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Researchers have identified as many as 30 different strains of the AIDS virus that often elude conventional tests used to detect their presence in blood, a Belgian researcher says.

The new strains, first isolated in the central African country of Cameroon, have never been detected in the United States and present no threat now to the American blood supply, J. Richard George of the U.S. Centers for Disease Control and Prevention told the Tenth International Conference on AIDS.But French scientists have identified the viruses, collectively called HIV-1 subtype O, in at least 10 people in Paris, some of whom have no connection to Cameroon. Existing blood tests may eventually have to be modified to ensure they detect the new strains, as well, a recent meeting at the World Health Organization concluded.

Human immunodeficiency virus mutates extremely rapidly, as much as 1 million times faster than most other organisms; that instability has led to a proliferation of different strains of HIV. Genetic information in these different strains can vary by a fraction of a percent or by as much as 30 percent.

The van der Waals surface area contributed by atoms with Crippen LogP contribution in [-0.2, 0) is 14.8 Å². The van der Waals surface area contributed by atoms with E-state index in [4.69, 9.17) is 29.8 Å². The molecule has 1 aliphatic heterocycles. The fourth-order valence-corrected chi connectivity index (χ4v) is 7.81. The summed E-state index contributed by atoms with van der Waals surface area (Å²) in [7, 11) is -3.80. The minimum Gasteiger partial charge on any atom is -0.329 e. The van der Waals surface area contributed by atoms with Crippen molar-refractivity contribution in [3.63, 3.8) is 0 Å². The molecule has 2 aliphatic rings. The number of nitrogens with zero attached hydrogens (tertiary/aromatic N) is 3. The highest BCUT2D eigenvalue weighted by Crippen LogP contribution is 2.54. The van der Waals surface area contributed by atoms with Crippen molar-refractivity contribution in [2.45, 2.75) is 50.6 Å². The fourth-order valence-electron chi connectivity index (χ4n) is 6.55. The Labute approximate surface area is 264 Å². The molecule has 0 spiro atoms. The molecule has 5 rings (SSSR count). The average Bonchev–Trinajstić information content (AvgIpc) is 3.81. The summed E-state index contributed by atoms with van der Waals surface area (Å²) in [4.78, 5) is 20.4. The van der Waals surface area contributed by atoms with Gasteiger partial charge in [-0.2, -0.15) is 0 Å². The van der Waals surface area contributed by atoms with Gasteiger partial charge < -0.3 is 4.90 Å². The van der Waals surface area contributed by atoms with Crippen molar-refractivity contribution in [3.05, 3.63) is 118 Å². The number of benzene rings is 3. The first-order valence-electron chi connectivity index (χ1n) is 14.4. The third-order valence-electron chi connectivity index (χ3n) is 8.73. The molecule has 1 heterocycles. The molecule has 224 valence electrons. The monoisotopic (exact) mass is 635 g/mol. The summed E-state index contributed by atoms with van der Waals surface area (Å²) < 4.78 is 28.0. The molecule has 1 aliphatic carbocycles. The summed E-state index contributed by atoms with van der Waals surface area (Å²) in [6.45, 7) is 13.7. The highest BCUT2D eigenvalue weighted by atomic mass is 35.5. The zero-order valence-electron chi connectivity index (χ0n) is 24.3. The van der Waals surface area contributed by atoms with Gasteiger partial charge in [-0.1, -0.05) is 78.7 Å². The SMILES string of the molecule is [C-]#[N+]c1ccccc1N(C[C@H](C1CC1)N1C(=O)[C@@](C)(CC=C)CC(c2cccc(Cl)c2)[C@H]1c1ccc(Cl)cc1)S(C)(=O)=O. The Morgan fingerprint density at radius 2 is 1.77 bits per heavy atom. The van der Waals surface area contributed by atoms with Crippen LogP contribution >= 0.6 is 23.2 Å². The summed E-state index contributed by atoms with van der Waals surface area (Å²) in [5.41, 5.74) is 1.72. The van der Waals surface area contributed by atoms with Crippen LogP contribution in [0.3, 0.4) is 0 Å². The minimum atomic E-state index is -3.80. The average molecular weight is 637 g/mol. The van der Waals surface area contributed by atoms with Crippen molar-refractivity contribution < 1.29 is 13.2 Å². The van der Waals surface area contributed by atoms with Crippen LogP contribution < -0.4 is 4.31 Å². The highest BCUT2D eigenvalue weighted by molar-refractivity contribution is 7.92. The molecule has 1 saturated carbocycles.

Nonetheless, the viruses can be grouped in various ways. Two main types are recognized, HIV-1 and HIV-2.

HIV-1 is the family that causes disease in most of the world, while HIV-2 predominates in areas of West Africa. These two families can further be broken down into eight subtypes, labeled A through H; all these subtypes are readily recognized by existing tests.

The new strains are called subtype O, for "Outliers," because they lie outside the existing subtypes. The subtype O strains do not necessarily resemble each other, however.

The first type O HIV was, in fact, reported at the 1988 International AIDS Conference by Guido van der Groen of the Institute of Tropical Medicine in Antwerp, Belgium. It was dismissed as a "curiosity" of no importance, said Dr. Peter Piot of the World Health Organization.

But van der Groen reported this week that as many as 10 percent of AIDS patients in Cameroon have antibodies to one of the subtype O viruses. The strains are also found in as many as 6 percent of AIDS patients in neighboring Niger and Gabon but not in other nearby countries, he said.